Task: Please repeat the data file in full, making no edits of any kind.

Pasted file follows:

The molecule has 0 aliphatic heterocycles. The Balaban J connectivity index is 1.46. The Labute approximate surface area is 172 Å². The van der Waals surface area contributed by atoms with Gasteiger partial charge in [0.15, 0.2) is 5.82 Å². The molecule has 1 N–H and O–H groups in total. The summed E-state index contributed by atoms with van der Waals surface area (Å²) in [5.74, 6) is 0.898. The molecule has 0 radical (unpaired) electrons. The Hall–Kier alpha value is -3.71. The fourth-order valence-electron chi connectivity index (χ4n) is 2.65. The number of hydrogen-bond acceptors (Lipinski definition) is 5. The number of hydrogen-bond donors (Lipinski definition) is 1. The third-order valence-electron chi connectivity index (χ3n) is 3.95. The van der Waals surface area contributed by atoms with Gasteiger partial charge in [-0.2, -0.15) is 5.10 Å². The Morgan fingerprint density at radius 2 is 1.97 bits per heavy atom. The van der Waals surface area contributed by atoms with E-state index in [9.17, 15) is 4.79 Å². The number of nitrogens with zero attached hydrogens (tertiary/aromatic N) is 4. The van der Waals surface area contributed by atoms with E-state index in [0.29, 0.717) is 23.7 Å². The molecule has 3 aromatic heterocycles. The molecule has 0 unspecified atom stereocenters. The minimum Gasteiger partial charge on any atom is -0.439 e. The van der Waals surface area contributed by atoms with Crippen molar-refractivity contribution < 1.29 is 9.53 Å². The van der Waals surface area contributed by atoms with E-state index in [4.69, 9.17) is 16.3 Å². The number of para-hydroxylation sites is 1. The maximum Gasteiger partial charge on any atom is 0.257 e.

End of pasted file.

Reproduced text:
The molecule has 0 aliphatic heterocycles. The Balaban J connectivity index is 1.46. The Labute approximate surface area is 172 Å². The van der Waals surface area contributed by atoms with Gasteiger partial charge in [0.15, 0.2) is 5.82 Å². The molecule has 1 N–H and O–H groups in total. The summed E-state index contributed by atoms with van der Waals surface area (Å²) in [5.74, 6) is 0.898. The molecule has 0 radical (unpaired) electrons. The Hall–Kier alpha value is -3.71. The fourth-order valence-electron chi connectivity index (χ4n) is 2.65. The number of hydrogen-bond acceptors (Lipinski definition) is 5. The number of hydrogen-bond donors (Lipinski definition) is 1. The third-order valence-electron chi connectivity index (χ3n) is 3.95. The van der Waals surface area contributed by atoms with Gasteiger partial charge in [-0.2, -0.15) is 5.10 Å². The Morgan fingerprint density at radius 2 is 1.97 bits per heavy atom. The van der Waals surface area contributed by atoms with E-state index in [9.17, 15) is 4.79 Å². The number of nitrogens with zero attached hydrogens (tertiary/aromatic N) is 4. The van der Waals surface area contributed by atoms with E-state index in [0.29, 0.717) is 23.7 Å². The molecule has 3 aromatic heterocycles. The molecule has 0 unspecified atom stereocenters. The minimum Gasteiger partial charge on any atom is -0.439 e. The van der Waals surface area contributed by atoms with Crippen molar-refractivity contribution < 1.29 is 9.53 Å². The van der Waals surface area contributed by atoms with E-state index in [4.69, 9.17) is 16.3 Å². The number of para-hydroxylation sites is 1. The maximum Gasteiger partial charge on any atom is 0.257 e.